Two village GP clinics in Chorley join forces

Two GP surgeries in Chorley will join forces as an influx of newcomers has resulted in growing patient numbers.

Wednesday, 19th April 2017, 10:34 am
Updated Tuesday, 9th May 2017, 6:52 pm
Croston Village Surgery

The clinics in the villages of Croston and Eccleston have also announced the plans in anticipation of a new housing development at the former Camelot theme park which could bring up to 195 homes to the area.

The merger means that Eccleston Health Centre will take on two more doctors. Plans are also underway for an extension to the surgery. Meanwhile a nurse practitioner could join Croston Village Surgery.

Gill Stubbs, who is practice manager for both of the neighbouring clinics, said: “Our list sizes are both growing because new families are moving to the area.

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Eccleston Health Centre

“Also there’s obviously the development at Camelot to bear in mind, we have to be prepared in case of that and its best that doctors at both clinics work together.

“The merge means that patients will have more access to appointments.

“Services will be available to patients at each surgery and at either location.”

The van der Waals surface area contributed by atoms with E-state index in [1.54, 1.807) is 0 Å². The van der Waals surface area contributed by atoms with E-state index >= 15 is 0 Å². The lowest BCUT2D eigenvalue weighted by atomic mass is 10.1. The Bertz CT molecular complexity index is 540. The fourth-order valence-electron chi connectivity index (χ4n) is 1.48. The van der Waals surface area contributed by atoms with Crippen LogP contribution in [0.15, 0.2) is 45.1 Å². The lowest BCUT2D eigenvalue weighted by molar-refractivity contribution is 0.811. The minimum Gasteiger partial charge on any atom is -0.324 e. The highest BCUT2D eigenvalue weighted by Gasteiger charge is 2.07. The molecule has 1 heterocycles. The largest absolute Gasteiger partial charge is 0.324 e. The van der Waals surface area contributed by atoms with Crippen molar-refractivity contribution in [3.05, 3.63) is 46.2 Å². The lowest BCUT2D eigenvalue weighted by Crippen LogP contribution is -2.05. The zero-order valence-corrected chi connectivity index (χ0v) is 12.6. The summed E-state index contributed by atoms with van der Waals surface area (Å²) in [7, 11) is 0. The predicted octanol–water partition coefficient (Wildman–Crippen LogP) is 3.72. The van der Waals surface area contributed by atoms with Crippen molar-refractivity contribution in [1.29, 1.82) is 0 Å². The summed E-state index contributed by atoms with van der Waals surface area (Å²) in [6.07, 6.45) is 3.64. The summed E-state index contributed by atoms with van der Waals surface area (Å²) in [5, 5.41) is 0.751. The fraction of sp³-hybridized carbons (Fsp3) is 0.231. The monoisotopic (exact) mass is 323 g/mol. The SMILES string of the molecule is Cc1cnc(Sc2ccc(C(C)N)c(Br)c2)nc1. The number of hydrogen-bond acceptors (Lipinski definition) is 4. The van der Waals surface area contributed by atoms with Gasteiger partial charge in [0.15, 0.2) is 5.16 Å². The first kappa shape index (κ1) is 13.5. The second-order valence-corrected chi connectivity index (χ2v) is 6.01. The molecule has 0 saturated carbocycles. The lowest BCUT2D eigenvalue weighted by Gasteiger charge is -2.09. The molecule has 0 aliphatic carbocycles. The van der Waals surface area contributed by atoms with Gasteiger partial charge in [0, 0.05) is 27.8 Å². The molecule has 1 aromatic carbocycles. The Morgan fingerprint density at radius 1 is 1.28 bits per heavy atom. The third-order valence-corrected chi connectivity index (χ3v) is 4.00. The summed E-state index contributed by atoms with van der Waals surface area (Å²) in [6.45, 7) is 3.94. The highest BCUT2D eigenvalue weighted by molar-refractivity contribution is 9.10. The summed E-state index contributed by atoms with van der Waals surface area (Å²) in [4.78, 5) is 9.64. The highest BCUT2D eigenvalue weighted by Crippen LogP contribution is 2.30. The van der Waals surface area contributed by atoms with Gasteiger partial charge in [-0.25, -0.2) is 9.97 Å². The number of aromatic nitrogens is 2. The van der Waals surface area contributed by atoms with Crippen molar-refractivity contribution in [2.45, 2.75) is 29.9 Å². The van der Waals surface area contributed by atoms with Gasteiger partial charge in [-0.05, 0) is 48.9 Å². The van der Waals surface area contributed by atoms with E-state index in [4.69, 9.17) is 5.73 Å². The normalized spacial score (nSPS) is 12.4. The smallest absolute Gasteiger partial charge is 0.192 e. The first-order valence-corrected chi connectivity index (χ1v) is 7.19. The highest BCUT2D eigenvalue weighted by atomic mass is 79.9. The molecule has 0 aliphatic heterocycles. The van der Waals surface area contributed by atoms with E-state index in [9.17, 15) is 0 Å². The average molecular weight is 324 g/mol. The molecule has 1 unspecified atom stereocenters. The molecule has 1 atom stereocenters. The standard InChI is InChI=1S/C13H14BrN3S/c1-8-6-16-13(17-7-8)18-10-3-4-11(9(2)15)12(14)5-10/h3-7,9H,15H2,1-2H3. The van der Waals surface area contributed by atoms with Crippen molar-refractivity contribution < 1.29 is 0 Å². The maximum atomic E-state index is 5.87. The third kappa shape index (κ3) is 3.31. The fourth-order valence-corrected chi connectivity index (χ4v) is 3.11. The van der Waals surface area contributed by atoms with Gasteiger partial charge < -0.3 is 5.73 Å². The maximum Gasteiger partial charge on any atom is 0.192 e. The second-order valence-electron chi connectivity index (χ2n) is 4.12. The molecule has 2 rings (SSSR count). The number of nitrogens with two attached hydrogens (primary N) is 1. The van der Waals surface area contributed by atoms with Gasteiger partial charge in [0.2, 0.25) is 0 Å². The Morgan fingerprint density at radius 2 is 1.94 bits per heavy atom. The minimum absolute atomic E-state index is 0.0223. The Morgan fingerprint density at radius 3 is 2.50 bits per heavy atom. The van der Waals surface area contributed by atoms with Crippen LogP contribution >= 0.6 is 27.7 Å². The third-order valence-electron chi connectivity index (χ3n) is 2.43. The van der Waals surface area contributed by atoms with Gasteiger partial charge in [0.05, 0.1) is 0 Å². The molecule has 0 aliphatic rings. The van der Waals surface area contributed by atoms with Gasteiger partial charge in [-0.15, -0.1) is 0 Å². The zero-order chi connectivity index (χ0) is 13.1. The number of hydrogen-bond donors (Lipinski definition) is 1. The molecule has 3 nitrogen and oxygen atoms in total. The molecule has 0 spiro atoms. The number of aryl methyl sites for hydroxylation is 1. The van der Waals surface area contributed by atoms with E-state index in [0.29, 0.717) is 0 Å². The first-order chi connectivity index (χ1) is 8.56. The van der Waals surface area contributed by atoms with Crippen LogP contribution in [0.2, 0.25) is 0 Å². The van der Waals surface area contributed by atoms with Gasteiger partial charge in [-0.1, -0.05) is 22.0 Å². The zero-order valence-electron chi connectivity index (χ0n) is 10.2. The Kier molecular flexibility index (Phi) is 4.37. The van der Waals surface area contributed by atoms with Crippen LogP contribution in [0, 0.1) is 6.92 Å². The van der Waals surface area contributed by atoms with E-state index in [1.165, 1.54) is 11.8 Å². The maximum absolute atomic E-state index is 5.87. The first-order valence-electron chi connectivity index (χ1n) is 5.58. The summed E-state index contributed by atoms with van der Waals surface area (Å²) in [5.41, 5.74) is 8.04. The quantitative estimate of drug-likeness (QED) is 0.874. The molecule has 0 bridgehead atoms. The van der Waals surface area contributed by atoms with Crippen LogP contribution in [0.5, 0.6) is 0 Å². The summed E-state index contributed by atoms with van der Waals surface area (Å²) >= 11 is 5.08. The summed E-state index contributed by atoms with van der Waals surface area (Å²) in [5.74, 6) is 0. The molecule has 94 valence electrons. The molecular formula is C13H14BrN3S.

As of May 1 the new service will be called The Village Surgeries, Croston and Eccleston when Dr Catherine Bradbury of Eccleston and Dr Qamar Ahmad of Croston will welcome Dr Sarah Whomersley and Dr Russell Neary to their team.

Eccleston Health Centre

The move reflects the national picture of the GP crisis. Recent figures revealed by Pulse magazine show that record numbers of GP practices closed last year.

The closures forced around 265,000 patients to move.

A Freedom of Information request by the magazine revealed 57 practices closed in 2016, with a further 34 shutting because of practice mergers.

The Royal College of GPs said that doctors were unable to cope with ever-growing patient demand without the necessary funding and workforce to deal with it.

Elsewhere Whittle Surgery has extended temporarily into a PortaKabin in order to cope with increasing demand for appointments.

Partners say that patient numbers have increased by over half in the last 16 years because of housing popping up in the area.

They are on the hunt for a new permanent premises to accommodate newcomers.